|The Heart Goes Last
"Sleeping in the car is cramped."
Living in their car, surviving on tips, Charmaine and Stan are in a desperate state. So, when they see an advertisement for Consilience, a ‘social experiment’ offering stable jobs and a home of their own, they sign up immediately. All they have to do in return for suburban paradise is give up their freedom every second month – swapping their home for a prison cell. At first, all is well. But then, unknown to each other, Stan and Charmaine develop passionate obsessions with their ‘Alternates,’ the couple that occupy their house when they are in prison. Soon the pressures of conformity, mistrust, guilt and sexual desire begin to take over.
The Heart Goes Last starts off with the destruction of the middle class, the rise of the upper class and the end of all comfort we know of (unless you happen to be rich, of course). While the rich get richer, the middle class is dried up like a prune and left to rot without a job, money or anywhere to turn to. Complete hopelessness. What do you do? I love the way Atwood touches on the future, which is so probable you can taste it... truly terrifying. Right from the start you can relate to Charmaine and Stan, both losing their jobs and knowing how hard it will be to find a new one. Since the world changes and changes quickly, they lose the house and are forced to live out of their car. You can only feel pity for this couple.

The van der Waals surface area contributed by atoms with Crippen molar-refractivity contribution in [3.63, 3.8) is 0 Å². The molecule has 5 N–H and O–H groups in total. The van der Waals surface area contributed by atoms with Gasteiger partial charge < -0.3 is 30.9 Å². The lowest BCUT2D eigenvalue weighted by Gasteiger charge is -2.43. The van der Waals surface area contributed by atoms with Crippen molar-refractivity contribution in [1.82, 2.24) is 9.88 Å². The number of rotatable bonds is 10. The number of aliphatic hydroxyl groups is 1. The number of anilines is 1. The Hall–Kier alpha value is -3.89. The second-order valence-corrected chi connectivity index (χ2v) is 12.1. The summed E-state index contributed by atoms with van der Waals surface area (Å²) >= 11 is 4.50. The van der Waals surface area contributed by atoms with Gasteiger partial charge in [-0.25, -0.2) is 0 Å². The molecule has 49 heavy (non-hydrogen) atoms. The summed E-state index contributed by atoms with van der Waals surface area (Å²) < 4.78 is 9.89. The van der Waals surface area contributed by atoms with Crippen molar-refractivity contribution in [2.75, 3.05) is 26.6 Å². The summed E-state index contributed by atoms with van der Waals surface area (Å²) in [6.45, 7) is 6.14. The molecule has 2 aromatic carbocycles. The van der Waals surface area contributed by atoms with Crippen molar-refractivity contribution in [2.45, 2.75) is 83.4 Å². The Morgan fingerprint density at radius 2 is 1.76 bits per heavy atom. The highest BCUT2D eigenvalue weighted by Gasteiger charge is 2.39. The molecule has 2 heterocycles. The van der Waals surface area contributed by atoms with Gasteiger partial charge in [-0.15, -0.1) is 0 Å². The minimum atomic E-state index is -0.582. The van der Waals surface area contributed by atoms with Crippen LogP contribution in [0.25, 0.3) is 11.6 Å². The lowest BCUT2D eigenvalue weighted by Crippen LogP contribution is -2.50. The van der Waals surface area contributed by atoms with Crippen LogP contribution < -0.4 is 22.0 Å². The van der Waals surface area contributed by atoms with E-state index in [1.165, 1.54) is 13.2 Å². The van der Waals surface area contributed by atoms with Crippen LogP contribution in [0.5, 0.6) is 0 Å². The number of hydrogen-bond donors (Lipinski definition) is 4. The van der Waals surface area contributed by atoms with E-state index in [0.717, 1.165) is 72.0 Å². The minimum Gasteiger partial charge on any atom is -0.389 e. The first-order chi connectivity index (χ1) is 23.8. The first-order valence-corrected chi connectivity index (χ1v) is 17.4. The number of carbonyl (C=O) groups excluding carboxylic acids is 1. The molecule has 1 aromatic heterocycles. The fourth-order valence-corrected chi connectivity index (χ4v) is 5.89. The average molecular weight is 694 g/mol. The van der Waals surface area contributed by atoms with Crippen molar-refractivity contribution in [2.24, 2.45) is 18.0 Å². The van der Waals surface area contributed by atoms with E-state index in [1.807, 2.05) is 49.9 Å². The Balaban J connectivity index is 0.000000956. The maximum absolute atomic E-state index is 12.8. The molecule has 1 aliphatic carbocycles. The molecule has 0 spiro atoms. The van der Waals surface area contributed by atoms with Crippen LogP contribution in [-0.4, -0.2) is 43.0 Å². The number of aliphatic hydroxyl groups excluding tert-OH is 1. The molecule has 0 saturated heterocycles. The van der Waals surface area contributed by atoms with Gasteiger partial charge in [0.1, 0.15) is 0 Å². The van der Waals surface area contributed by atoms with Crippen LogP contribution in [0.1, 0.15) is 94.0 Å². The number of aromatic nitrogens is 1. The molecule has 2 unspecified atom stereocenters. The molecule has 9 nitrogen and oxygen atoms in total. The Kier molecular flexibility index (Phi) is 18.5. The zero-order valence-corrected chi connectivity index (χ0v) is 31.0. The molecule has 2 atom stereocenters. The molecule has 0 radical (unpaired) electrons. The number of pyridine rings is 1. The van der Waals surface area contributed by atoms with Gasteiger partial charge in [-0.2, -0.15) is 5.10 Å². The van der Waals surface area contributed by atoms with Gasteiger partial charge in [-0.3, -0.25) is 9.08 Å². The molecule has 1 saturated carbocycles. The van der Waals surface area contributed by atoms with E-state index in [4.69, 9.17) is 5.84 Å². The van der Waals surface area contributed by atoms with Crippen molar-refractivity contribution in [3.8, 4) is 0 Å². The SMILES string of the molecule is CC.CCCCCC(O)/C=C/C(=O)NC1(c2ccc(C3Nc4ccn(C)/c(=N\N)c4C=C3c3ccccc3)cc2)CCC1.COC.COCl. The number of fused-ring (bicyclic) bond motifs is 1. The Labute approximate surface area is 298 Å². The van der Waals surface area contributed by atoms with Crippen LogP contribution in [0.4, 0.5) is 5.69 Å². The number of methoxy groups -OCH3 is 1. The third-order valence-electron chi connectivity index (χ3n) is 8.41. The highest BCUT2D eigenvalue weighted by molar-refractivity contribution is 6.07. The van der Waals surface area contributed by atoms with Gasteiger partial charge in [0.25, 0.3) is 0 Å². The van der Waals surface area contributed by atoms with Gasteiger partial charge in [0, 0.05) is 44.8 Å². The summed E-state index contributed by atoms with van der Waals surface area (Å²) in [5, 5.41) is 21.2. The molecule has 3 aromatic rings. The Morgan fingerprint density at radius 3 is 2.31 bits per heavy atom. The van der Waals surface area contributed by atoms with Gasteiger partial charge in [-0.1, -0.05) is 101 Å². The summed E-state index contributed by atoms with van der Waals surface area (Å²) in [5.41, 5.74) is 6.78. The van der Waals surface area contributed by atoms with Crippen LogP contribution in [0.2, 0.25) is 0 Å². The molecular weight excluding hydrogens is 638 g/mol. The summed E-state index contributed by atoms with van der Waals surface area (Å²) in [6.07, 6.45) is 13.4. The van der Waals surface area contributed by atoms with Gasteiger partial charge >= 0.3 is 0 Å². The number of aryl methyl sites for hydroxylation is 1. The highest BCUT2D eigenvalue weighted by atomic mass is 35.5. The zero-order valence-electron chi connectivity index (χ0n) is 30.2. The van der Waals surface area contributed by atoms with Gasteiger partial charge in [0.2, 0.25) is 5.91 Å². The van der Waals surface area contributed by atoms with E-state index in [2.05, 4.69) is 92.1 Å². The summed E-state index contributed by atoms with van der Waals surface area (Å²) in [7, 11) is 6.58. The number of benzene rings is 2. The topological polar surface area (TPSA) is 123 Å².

But wait! Did you hear? There is a solution (says a commercial on TV one day). Come sign up and live in Positron, we will take care of you completely! Thinking it must be too good to be true, but also hard to pass up, they decide to try it out - which leads them to find out that this town is balanced between living free and working in a prison. Everyone does "time" and then switches out to live "life" on a monthly basis. This part was a little hokey for me and I didn't understand why Atwood used it when I found it didn't strengthen any of her messages.
Without going much further into the plot (plenty left), I can say that Atwood punches you in the face with some eye opening themes of greed, violence, death, survival and so much more. The title of the book is mentioned within the plot and is hard to miss but I did appreciate the connection. The ending was the saving grace of the book, taking away all of the dull middle section and giving the readers something to gasp about. Let me just be frank, this ending is fraked up. You'll have to read it for yourself to find out why. ;)
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